Date of Graduation


Document Type

Dissertation (PhD)

Program Affiliation

Cancer Biology

Degree Name

Doctor of Philosophy (PhD)

Advisor/Committee Chair

Joseph McCarty, PhD

Committee Member

Gary Gallick, PhD

Committee Member

Candelaria Gomez-Manzano, MD

Committee Member

Pierre McCrea, PhD

Committee Member

Anshu Mathur, PhD


As an interface between the circulatory and central nervous systems, the neurovascular unit is vital to the development and survival of tumors. The malignant brain cancer glioblastoma multiforme (GBM) displays invasive growth behaviors that are major impediments to surgical resection and targeted therapies. Adhesion and signaling pathways that drive GBM cell invasion remain largely uncharacterized. Here we have utilized human GBM cell lines, primary patient samples, and pre-clinical mouse models to demonstrate that integrin αvβ8 is a major driver of GBM cell invasion. β8 integrin is overexpressed in many human GBM cells, with higher integrin expression correlating with increased invasion and diminished patient survival. Silencing β8 integrin in human GBM cells leads to impaired tumor cell invasion due to hyperactivation of the Rho GTPases Rac1 and Cdc42. β8 integrin associates with Rho GDP Dissociation Inhibitor 1 (RhoGDI1), an intracellular signaling effector that sequesters Rho GTPases in their inactive GDP-bound states. Silencing RhoGDI1 expression or uncoupling αvβ8 integrin-RhoGDI1 protein interactions blocks GBM cell invasion due to Rho GTPase hyperactivation. These data reveal for the first time that αvβ8 integrin, via interactions with RhoGDI1, suppresses activation of Rho proteins to promote GBM cell invasiveness. Hence, targeting the αvβ8 integrin-RhoGDI1 signaling axis may be an effective strategy for blocking GBM cell invasion.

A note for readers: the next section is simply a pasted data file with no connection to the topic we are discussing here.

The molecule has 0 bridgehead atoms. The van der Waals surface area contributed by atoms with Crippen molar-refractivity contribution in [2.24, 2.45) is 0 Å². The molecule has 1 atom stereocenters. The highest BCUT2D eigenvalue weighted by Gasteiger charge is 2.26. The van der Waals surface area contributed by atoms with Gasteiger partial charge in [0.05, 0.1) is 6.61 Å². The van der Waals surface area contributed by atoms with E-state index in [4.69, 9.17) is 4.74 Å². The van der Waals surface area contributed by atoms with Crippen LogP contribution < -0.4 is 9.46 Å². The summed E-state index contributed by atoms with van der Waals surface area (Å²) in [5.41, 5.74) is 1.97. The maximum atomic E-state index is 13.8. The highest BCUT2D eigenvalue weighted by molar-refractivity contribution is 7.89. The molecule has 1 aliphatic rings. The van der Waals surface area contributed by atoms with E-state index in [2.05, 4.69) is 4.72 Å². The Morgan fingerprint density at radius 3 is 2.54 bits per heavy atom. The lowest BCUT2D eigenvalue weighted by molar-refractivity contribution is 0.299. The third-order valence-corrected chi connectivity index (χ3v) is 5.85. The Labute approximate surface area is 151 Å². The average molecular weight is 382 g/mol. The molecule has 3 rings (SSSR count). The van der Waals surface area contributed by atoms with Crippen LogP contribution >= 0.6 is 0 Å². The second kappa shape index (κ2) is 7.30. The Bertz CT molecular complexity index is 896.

integrin, itgb8, glioma, invasion, migration, glioblastoma, cancer, rac1, cdc42, gtpase



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